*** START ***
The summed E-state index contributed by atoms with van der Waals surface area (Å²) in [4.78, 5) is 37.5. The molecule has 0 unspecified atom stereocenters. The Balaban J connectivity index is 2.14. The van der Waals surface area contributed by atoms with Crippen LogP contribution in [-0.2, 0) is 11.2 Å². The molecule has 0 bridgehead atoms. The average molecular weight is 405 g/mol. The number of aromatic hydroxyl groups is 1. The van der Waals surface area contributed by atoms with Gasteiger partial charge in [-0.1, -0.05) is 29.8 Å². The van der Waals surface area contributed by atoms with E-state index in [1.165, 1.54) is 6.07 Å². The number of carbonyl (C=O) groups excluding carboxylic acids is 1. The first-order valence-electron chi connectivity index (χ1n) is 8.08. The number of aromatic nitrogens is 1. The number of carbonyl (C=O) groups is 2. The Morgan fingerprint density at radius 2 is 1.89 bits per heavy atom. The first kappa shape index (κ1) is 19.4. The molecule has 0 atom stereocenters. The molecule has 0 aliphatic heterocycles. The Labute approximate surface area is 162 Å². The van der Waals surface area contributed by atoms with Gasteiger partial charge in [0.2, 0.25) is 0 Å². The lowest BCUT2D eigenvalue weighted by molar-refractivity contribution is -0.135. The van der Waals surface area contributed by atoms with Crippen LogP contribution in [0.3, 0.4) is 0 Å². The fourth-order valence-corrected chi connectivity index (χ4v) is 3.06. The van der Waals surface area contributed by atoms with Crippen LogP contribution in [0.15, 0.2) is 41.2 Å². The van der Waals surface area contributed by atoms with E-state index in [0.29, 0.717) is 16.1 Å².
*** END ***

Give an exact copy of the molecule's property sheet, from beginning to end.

The summed E-state index contributed by atoms with van der Waals surface area (Å²) in [4.78, 5) is 37.5. The molecule has 0 unspecified atom stereocenters. The Balaban J connectivity index is 2.14. The van der Waals surface area contributed by atoms with Crippen LogP contribution in [-0.2, 0) is 11.2 Å². The molecule has 0 bridgehead atoms. The average molecular weight is 405 g/mol. The number of aromatic hydroxyl groups is 1. The van der Waals surface area contributed by atoms with Gasteiger partial charge in [-0.1, -0.05) is 29.8 Å². The van der Waals surface area contributed by atoms with E-state index in [1.165, 1.54) is 6.07 Å². The number of carbonyl (C=O) groups excluding carboxylic acids is 1. The first-order valence-electron chi connectivity index (χ1n) is 8.08. The number of aromatic nitrogens is 1. The number of carbonyl (C=O) groups is 2. The Morgan fingerprint density at radius 2 is 1.89 bits per heavy atom. The first kappa shape index (κ1) is 19.4. The molecule has 0 atom stereocenters. The molecule has 0 aliphatic heterocycles. The Labute approximate surface area is 162 Å². The van der Waals surface area contributed by atoms with Gasteiger partial charge in [0.2, 0.25) is 0 Å². The lowest BCUT2D eigenvalue weighted by molar-refractivity contribution is -0.135. The van der Waals surface area contributed by atoms with Crippen LogP contribution in [0.3, 0.4) is 0 Å². The fourth-order valence-corrected chi connectivity index (χ4v) is 3.06. The van der Waals surface area contributed by atoms with Crippen LogP contribution in [0.15, 0.2) is 41.2 Å². The van der Waals surface area contributed by atoms with E-state index in [0.29, 0.717) is 16.1 Å².